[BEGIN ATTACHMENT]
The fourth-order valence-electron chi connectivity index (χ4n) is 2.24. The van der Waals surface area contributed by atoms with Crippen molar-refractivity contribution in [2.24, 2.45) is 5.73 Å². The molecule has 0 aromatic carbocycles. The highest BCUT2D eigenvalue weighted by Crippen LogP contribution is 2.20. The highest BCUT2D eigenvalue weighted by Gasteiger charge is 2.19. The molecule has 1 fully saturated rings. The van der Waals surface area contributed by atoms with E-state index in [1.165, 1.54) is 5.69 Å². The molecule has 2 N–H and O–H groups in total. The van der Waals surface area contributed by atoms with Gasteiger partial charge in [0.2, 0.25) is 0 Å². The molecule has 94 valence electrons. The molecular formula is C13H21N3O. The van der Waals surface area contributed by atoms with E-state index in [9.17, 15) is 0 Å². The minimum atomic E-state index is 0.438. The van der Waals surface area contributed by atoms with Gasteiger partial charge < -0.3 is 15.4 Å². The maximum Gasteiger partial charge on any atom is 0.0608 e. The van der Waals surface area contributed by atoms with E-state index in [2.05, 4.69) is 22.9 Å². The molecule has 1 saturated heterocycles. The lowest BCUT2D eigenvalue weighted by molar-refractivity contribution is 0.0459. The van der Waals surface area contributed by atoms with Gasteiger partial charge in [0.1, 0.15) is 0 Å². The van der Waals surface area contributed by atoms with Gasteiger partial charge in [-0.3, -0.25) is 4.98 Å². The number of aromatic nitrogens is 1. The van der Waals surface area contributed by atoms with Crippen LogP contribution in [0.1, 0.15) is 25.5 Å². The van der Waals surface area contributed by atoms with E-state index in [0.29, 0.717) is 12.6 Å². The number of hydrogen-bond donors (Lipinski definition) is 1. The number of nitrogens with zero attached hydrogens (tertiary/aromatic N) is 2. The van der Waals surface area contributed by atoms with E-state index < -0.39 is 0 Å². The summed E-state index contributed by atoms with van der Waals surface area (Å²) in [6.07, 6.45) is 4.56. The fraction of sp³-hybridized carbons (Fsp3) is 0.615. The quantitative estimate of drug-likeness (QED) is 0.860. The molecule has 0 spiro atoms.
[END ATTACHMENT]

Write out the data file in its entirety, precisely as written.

The fourth-order valence-electron chi connectivity index (χ4n) is 2.24. The van der Waals surface area contributed by atoms with Crippen molar-refractivity contribution in [2.24, 2.45) is 5.73 Å². The molecule has 0 aromatic carbocycles. The highest BCUT2D eigenvalue weighted by Crippen LogP contribution is 2.20. The highest BCUT2D eigenvalue weighted by Gasteiger charge is 2.19. The molecule has 1 fully saturated rings. The van der Waals surface area contributed by atoms with E-state index in [1.165, 1.54) is 5.69 Å². The molecule has 2 N–H and O–H groups in total. The van der Waals surface area contributed by atoms with Gasteiger partial charge in [0.2, 0.25) is 0 Å². The molecule has 94 valence electrons. The molecular formula is C13H21N3O. The van der Waals surface area contributed by atoms with E-state index in [9.17, 15) is 0 Å². The minimum atomic E-state index is 0.438. The van der Waals surface area contributed by atoms with Gasteiger partial charge < -0.3 is 15.4 Å². The maximum Gasteiger partial charge on any atom is 0.0608 e. The van der Waals surface area contributed by atoms with E-state index in [2.05, 4.69) is 22.9 Å². The molecule has 1 saturated heterocycles. The lowest BCUT2D eigenvalue weighted by molar-refractivity contribution is 0.0459. The van der Waals surface area contributed by atoms with Gasteiger partial charge in [0.1, 0.15) is 0 Å². The van der Waals surface area contributed by atoms with Gasteiger partial charge in [-0.3, -0.25) is 4.98 Å². The number of aromatic nitrogens is 1. The van der Waals surface area contributed by atoms with Crippen LogP contribution in [0.1, 0.15) is 25.5 Å². The van der Waals surface area contributed by atoms with E-state index in [0.29, 0.717) is 12.6 Å². The number of hydrogen-bond donors (Lipinski definition) is 1. The number of nitrogens with zero attached hydrogens (tertiary/aromatic N) is 2. The van der Waals surface area contributed by atoms with E-state index < -0.39 is 0 Å². The summed E-state index contributed by atoms with van der Waals surface area (Å²) in [6.07, 6.45) is 4.56. The fraction of sp³-hybridized carbons (Fsp3) is 0.615. The quantitative estimate of drug-likeness (QED) is 0.860. The molecule has 0 spiro atoms.